Watch your assumptions: They might lead you down the wrong path

Note:  I first published this post in late 2014.  It still holds true for today!

Assumptions are a necessary evil.  We all have them and our thoughts, words and actions are guided by them, sometimes too much.  I suspect you can never totally tune them out, and you should never do so completely, but they can be the beginning of problems when not couched with other input and feedback.  If assumptions are such a challenge, then there should be ways to deal with them.  Let’s talk about that.

Our language is full of assumptions and we sometimes don’t even know we are making them in what we do and say.  Let me share a few examples that I have experienced:

  • May I speak with the man of the house?  Not sure that is safe in today’s world.
  • Get the right man for the job-with women continuing to join and grow their knowledge and expertise in the this is a really challenging phrase that sometimes slips out in conversations I hear.
  • Will your husband/wife be joining you?  Again, the world we live in has more unmarried couples living together than those who are married, so the word spouse is becoming a safer term to use, even the term partner.

I could continue, but I only have limited time today.

Many of us also have built-in assumptions based on geography.  There are those who think all southerners are backward and barefoot, but I swear I wear shoes most every day, really. Smile  Others make assumptions that everyone in Canada goes around saying “Aye” in every sentence.  Wrong!  Further, not everyone in Texas drives a SUV (but many do) and they don’t all own guns.  As a Christian, I sometimes believe that other faiths are not as “correct” as mine, but I have to remember that a person’s belief is their own personal property and God will make the choice regarding who believes, not me.  All I can do is share what He has done for me.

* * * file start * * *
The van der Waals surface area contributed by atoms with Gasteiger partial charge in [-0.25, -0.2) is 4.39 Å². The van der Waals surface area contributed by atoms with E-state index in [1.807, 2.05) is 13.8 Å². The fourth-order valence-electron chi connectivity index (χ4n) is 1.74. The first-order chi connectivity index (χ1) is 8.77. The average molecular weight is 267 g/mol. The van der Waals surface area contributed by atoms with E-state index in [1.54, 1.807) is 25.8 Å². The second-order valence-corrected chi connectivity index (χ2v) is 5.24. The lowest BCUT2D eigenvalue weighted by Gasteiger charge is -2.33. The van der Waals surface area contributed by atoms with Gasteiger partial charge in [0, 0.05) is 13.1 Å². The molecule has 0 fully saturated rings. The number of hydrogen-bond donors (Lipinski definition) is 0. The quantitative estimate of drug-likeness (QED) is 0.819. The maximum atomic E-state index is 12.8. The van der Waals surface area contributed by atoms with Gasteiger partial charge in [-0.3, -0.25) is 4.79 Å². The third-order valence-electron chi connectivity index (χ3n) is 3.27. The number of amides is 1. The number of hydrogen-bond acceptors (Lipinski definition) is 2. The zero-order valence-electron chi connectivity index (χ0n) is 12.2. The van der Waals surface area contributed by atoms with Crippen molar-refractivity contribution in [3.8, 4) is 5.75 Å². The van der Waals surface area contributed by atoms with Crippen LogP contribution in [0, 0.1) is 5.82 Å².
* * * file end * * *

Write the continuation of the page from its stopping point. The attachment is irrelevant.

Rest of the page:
How does one go about using their assumptions to the best end?  Here are a few suggestions that I try to employ:

  • Do your homework before you communicate or meet with someone you do not know.  This can be extremely helpful in so many ways.  Knowing where someone grew up, what they have done, almost anything will make a valid difference in how you approach and address them.
  • Western (American) customs are not necessarily the best to use when you are working with someone from outside the USA.  I know that I have sometimes used that imperialistic mind-set that causes others to see us as “ugly Americans” and the best experiences I have had outside the country have helped curb my approach to others who don’t have the same conditioning that I have had.
  • We all see the world through the lens of our experience.  Be sure to know the refractive and magnification of your lenses.  Doing so will keep you from quickly jumping to conclusions that could lead to awkward or even embarrassing situations.

The world, even our country, is a big place.

Remember what happens when you assume.  Use more than your own lenses to judge a situation or others who are involved.  You’ll be glad you took the time to look at something from other perspectives.

It’s time to go and head to my square dancing lesson.  Some people think all of us here in Tennessee only line dance or square dance.

Just a little inside humor for today.